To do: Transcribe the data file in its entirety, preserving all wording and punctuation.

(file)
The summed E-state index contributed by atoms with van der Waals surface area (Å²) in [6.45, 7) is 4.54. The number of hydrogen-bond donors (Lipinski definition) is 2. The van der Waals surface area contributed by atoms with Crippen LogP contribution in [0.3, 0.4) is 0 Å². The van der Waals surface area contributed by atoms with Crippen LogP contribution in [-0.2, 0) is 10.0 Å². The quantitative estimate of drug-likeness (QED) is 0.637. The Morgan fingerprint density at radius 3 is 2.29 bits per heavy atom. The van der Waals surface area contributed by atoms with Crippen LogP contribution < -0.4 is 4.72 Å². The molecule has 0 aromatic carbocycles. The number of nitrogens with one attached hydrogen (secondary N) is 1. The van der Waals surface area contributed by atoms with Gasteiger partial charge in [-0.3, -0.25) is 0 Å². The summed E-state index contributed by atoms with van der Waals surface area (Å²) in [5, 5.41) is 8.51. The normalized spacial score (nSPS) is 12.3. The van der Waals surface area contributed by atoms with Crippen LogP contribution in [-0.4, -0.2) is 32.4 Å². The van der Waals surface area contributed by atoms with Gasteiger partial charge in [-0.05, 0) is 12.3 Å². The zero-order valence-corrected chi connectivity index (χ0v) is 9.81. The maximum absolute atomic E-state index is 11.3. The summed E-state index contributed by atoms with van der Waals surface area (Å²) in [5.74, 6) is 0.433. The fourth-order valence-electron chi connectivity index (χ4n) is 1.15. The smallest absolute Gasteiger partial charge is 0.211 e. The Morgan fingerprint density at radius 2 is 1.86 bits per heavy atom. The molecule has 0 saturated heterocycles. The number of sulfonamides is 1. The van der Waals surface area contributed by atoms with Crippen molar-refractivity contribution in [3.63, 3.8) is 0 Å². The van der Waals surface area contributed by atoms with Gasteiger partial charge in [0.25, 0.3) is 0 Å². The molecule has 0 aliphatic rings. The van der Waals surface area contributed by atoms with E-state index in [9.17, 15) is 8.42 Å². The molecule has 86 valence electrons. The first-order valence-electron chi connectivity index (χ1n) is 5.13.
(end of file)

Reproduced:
The summed E-state index contributed by atoms with van der Waals surface area (Å²) in [6.45, 7) is 4.54. The number of hydrogen-bond donors (Lipinski definition) is 2. The van der Waals surface area contributed by atoms with Crippen LogP contribution in [0.3, 0.4) is 0 Å². The van der Waals surface area contributed by atoms with Crippen LogP contribution in [-0.2, 0) is 10.0 Å². The quantitative estimate of drug-likeness (QED) is 0.637. The Morgan fingerprint density at radius 3 is 2.29 bits per heavy atom. The van der Waals surface area contributed by atoms with Crippen LogP contribution < -0.4 is 4.72 Å². The molecule has 0 aromatic carbocycles. The number of nitrogens with one attached hydrogen (secondary N) is 1. The van der Waals surface area contributed by atoms with Gasteiger partial charge in [-0.3, -0.25) is 0 Å². The summed E-state index contributed by atoms with van der Waals surface area (Å²) in [5, 5.41) is 8.51. The normalized spacial score (nSPS) is 12.3. The van der Waals surface area contributed by atoms with Crippen LogP contribution in [-0.4, -0.2) is 32.4 Å². The van der Waals surface area contributed by atoms with Gasteiger partial charge in [-0.05, 0) is 12.3 Å². The zero-order valence-corrected chi connectivity index (χ0v) is 9.81. The maximum absolute atomic E-state index is 11.3. The summed E-state index contributed by atoms with van der Waals surface area (Å²) in [5.74, 6) is 0.433. The fourth-order valence-electron chi connectivity index (χ4n) is 1.15. The smallest absolute Gasteiger partial charge is 0.211 e. The Morgan fingerprint density at radius 2 is 1.86 bits per heavy atom. The molecule has 0 saturated heterocycles. The number of sulfonamides is 1. The van der Waals surface area contributed by atoms with Crippen molar-refractivity contribution in [3.63, 3.8) is 0 Å². The van der Waals surface area contributed by atoms with Gasteiger partial charge in [0.25, 0.3) is 0 Å². The molecule has 0 aliphatic rings. The van der Waals surface area contributed by atoms with E-state index in [9.17, 15) is 8.42 Å². The molecule has 86 valence electrons. The first-order valence-electron chi connectivity index (χ1n) is 5.13.